moral regeneration

I was recently asked my opinion (in lieu of an article for a popular magazine) on the Moral Charter Campaign launched by then Deputy-President Jacob Zuma in 2003. Concerning the Charter Zuma reportedly stated: “other factors, which are not values but which help to encourage good ethical behaviour, are the senses of fear and shame. I believe that as a person, you need to have that fear of something above you, which prevents you from doing something that is wrong. It could be a fear of God or ancestors, fear of authority or the law and fear of other people and how they would react to news of your misconduct”. The question then followed as to how we improve our morals and values in South Africa. My short answer included the following.

First, it seems to me that ‘moral regeneration’ suggests the idea of re-gaining clarity, of rebirth unto good. Fear and shame however, are signifiers of questionable mores vaguely attached to the capriciousness of an animistic worldview. [The point being, that contrary to appearance, Zuma’s argument stems not from Christian morality, but from the values of a worldview with a proven track-record for immorality of the worst kind.] Furthermore, even secular works such as Adam Ashforth’s Witchcraft, Violence, and Democracy in South Africa, have shattered the myth of a country emancipated from its spiritualist past. This same work has equally proven the precariousness of our young democracy in the light of the fear of the spirits—even in a ‘city’ such as Soweto. The question we have to ask ourselves in this instance is; whose morality and what kind of morality are we talking about?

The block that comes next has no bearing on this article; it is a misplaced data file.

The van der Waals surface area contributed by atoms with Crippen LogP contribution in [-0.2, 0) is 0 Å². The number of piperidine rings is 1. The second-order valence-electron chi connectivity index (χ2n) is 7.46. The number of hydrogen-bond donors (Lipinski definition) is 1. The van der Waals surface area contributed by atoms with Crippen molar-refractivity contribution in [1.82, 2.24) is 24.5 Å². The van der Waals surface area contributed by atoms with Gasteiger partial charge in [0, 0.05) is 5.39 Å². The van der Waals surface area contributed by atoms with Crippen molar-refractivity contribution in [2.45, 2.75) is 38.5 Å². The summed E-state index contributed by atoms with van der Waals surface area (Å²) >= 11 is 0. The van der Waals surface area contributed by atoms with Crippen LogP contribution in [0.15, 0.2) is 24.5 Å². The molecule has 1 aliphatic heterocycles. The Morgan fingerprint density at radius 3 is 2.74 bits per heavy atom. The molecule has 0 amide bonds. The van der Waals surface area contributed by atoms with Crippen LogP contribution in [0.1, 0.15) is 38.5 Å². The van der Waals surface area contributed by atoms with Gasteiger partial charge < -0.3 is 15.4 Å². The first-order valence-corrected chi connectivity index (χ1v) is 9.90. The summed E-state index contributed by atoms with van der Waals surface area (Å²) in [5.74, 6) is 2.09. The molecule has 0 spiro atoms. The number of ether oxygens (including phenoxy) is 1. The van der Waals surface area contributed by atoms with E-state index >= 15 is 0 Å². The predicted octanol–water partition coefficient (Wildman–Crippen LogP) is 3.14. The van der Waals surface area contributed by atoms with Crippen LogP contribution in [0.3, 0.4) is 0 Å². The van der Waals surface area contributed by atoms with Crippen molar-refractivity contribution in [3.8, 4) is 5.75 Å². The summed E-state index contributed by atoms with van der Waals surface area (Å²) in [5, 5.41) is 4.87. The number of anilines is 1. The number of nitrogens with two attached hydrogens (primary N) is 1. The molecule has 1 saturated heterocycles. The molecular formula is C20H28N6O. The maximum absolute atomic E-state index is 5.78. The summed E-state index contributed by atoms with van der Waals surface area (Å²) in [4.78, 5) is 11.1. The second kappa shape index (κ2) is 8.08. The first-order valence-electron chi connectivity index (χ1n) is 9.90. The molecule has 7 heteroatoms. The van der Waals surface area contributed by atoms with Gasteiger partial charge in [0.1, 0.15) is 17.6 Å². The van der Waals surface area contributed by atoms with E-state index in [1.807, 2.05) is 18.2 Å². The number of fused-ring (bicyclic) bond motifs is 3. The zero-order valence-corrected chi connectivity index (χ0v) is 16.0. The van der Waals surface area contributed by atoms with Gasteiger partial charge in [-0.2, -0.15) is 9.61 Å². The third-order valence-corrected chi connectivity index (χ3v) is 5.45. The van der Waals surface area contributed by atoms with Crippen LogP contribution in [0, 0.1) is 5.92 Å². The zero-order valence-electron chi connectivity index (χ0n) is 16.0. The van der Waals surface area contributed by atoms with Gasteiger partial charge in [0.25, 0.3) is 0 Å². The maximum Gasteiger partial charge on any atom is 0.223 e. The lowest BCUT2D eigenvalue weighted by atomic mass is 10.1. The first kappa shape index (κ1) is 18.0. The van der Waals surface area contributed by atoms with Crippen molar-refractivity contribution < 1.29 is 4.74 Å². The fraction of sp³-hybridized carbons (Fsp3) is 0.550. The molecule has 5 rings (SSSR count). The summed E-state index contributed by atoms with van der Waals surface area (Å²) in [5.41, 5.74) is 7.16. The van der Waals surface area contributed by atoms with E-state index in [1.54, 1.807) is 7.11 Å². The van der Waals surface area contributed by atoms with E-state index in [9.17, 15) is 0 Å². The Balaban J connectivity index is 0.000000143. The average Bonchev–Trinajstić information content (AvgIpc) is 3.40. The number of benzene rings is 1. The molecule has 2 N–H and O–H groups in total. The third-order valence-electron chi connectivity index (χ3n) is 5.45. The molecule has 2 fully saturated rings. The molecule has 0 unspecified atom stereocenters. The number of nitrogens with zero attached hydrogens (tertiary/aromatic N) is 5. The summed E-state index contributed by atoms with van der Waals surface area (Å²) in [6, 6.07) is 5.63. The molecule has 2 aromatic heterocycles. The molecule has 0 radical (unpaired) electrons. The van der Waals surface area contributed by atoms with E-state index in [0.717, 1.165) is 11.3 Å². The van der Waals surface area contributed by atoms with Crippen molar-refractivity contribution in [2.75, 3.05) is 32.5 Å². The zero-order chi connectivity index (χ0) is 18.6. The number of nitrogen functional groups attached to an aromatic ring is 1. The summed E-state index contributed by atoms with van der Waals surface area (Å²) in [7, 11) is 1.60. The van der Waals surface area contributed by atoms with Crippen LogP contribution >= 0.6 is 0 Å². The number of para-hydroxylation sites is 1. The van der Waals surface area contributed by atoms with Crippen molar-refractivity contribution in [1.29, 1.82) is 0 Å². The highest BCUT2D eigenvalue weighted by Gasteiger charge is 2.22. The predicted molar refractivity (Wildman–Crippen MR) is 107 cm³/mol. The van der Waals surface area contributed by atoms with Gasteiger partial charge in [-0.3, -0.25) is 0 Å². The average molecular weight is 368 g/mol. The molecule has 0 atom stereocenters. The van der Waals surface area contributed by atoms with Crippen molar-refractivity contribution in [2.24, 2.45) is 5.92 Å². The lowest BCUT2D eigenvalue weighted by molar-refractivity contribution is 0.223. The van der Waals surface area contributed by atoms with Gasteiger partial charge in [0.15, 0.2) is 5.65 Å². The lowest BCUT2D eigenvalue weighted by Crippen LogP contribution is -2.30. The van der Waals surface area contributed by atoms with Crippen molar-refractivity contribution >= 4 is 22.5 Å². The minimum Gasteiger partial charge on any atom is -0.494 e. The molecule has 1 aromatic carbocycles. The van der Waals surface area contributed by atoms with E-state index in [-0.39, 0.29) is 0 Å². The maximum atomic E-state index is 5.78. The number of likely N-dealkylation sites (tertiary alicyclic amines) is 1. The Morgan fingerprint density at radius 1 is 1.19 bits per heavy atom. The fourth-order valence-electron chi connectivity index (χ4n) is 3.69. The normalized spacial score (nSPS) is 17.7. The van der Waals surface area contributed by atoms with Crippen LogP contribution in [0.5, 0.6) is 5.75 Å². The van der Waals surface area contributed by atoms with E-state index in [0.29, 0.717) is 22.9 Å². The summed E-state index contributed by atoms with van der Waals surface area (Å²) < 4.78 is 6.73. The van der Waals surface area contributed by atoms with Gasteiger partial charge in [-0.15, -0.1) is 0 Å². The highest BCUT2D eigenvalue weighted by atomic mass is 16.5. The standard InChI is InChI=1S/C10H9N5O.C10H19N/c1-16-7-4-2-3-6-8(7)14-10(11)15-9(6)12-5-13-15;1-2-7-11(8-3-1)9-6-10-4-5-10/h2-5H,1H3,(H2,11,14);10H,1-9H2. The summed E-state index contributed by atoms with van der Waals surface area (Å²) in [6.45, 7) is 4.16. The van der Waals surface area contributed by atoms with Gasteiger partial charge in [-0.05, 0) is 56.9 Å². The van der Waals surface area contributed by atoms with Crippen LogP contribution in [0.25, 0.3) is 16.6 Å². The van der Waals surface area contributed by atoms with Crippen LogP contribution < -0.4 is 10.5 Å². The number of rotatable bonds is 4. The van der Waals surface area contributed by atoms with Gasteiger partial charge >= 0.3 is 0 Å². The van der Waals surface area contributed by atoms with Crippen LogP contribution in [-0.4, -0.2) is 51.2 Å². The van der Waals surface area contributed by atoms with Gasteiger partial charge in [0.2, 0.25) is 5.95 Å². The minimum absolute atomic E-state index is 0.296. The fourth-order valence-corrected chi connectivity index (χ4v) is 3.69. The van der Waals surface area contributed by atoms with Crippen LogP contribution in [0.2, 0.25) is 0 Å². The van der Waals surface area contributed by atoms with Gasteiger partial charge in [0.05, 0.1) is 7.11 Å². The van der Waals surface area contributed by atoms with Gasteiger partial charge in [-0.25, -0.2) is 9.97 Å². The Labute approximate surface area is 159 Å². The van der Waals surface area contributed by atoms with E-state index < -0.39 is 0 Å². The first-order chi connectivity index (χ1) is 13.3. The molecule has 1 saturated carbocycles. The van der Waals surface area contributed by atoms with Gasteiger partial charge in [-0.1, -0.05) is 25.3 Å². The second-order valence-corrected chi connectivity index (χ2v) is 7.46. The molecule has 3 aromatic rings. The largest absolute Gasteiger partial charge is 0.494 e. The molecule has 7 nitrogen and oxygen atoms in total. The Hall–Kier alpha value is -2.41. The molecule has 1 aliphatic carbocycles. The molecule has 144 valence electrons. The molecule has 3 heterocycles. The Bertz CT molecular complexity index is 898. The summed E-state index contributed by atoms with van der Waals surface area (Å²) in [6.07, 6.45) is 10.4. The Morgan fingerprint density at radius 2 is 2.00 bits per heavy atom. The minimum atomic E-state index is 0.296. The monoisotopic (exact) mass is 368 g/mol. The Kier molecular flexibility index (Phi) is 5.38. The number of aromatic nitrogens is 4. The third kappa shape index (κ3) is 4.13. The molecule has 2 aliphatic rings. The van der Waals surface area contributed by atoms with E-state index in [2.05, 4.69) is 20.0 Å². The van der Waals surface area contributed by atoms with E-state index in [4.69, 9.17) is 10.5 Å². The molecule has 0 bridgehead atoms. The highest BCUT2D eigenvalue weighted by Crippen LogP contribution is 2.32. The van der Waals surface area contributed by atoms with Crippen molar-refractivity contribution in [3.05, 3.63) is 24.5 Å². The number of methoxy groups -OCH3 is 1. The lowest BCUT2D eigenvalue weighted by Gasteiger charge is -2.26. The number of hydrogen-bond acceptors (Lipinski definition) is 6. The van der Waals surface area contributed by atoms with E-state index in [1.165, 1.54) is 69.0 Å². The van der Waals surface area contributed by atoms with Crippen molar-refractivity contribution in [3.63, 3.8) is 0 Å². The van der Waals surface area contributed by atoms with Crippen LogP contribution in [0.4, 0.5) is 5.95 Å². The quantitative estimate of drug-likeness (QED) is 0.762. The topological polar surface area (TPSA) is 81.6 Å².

Secondly, the opposing secular argument that moral judgement is made on the basis of human determination is similarly unhelpful. Human determination (alone) has proven itself an equally dubious guide, as world history shows repeatedly. The question remains if we can actually be good without God. The real God that is. A sailor navigates by the stars, not by the ‘light within’ nor the considered opinion of his crew. The idol on the bow has no voice with which to speak. It seems quite clear to me that without God, humanity sets sail on the open ocean without a fixed point. Improvement is a moot point without reference to a standard or an absolute.

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